Oh No! Why you shouldn’t tell your dog no…

By Jo Vale

For as long as I can remember, it has been accepted that telling your dog ‘no’ when they do something we don’t like is appropriate and a way to stop them doing this behaviour. Here we are going to question the motive behind why we do this and if it is the best way to communicate with our dogs. We constantly hear ‘my dog doesn’t know what no means.’ And would they? They don’t speak English (or Spanish for that matter). No is a word with different meanings in different contexts. For example, if someone asked you to explain what no means, can you give a simple answer? ‘No, I’ll do it later’ ‘No, don’t touch that.’ ‘No, I’m fine for a drink thank you.’ We can’t expect our dogs to understand all of these meanings when we ourselves can not give a simple explanation for what no means. 

Here are some reasons people think we need to tell our dogs no:

It replicates a mum telling off her puppies with a sharp bark

Dogs have a huge array of communication skills. Dogs also know that we are not dogs, let alone their own mothers (sounds so silly when you say it out loud!) Dogs have a huge array of communication skills they use before they bark at each other and a sharp bark would be one of their last resorts. Even if they did know what we meant, do we really want to teach our dogs a sharp snap is a way to get what we want?

My dog knows what no means

Say if you’ve taught your dog, no means to get off the counter.. how are they also supposed to know that no also means stop barking. No also means don’t run over to that other dog? Dogs are very clever, but they’re not that clever.

Saying no to our dogs may sometimes seem like it works, because they’ve stopped what they’re doing. The reason they’ve done this is probably because you’ve shocked or startled them. Yes it may achieve what you want in that moment, but how does this affect the relationship between you and your dog long term if you’re the person that scares them? Will they still trust you? Will they want to recall to you if you’ve scared them earlier that morning? If you’re playing with your dog and you shout no at them when they’re too rough, are they as likely to look forward to playing with you in the future?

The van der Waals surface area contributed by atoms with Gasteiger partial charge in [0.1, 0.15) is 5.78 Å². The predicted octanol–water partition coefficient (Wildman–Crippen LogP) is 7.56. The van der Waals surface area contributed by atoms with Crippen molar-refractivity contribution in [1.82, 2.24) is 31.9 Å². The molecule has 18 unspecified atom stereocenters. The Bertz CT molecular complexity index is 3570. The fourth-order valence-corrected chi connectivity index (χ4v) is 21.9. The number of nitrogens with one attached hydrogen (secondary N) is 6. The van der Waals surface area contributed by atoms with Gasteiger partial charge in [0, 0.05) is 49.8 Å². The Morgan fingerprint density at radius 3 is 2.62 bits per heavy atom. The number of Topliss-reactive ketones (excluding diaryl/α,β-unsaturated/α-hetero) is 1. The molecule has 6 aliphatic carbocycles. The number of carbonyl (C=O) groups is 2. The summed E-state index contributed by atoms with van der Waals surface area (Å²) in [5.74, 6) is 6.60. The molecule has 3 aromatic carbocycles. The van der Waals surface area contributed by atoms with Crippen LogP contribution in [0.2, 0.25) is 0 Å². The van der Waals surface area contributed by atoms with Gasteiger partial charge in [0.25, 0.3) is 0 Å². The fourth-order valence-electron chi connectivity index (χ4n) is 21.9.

So let’s say we want a dog to stop jumping up, we say no to them. How does that dog know what we want them to stop doing? Do we want them to stop coming to greet us? Do we want them to not come in the room? Saying no gives no clear indication for what they should be doing.

Imagine walking into a shop, and someone says ‘no’ to you as soon as you walk in… what questions would you have? What’s the problem? Why can’t you come in? If you can’t come in now but can later? Whereas, imagine if you walked into a shop and someone said to you ‘this is the exit door, the entry door is over there.’ How would the two different approaches make you feel? One of them you’re shocked and confused, the other one you say oh right, I’ll go this way. It’s the same for our dogs.

When teaching we need to think what do we want our dogs to do, not what don’t we want our dogs to do. For example, we can say we don’t want our dogs to jump up at us, a better start to the process is to ask what would we like our dogs to do instead. For example, if you decide you want your dog to sit when they see you, we are giving them something to do, not something to not do.

Asking a dog for a behaviour to stop another one is called a mutually exclusive behaviour. Say if we don’t want our dogs to jump up, and we ask them for a sit. They sit and they get fuss from you. Brilliant, everyone gets what they want, no more questions asked. This can be applied to a variety of things, say if the doorbell goes and your dog is barking. If you ask them to follow you into the garden for treats this is more likely to stop the behaviour of barking at the door far more successfully than telling them no. 

A dog is playing with something you don’t want them to be in the house, if we say no to them, what are we actually asking them to do. Should they not be playing altogether, should they not be laying down? Whereas if we say, here, play with this instead, the dog then plays with a more appropriate toy, and everyone is happy.

Of course, nobody is perfect and I am the first to admit I say ‘no no no’ when I see my dog trotting off around the house with something I don’t want them to have. This is a natural human response and not something I should expect them to understand. However, we can make life simpler for our dogs to stop startling them with a firm no and instead giving them a different behaviour to do, which also stops the behaviour we are saying no to. It’s a win win for everybody!

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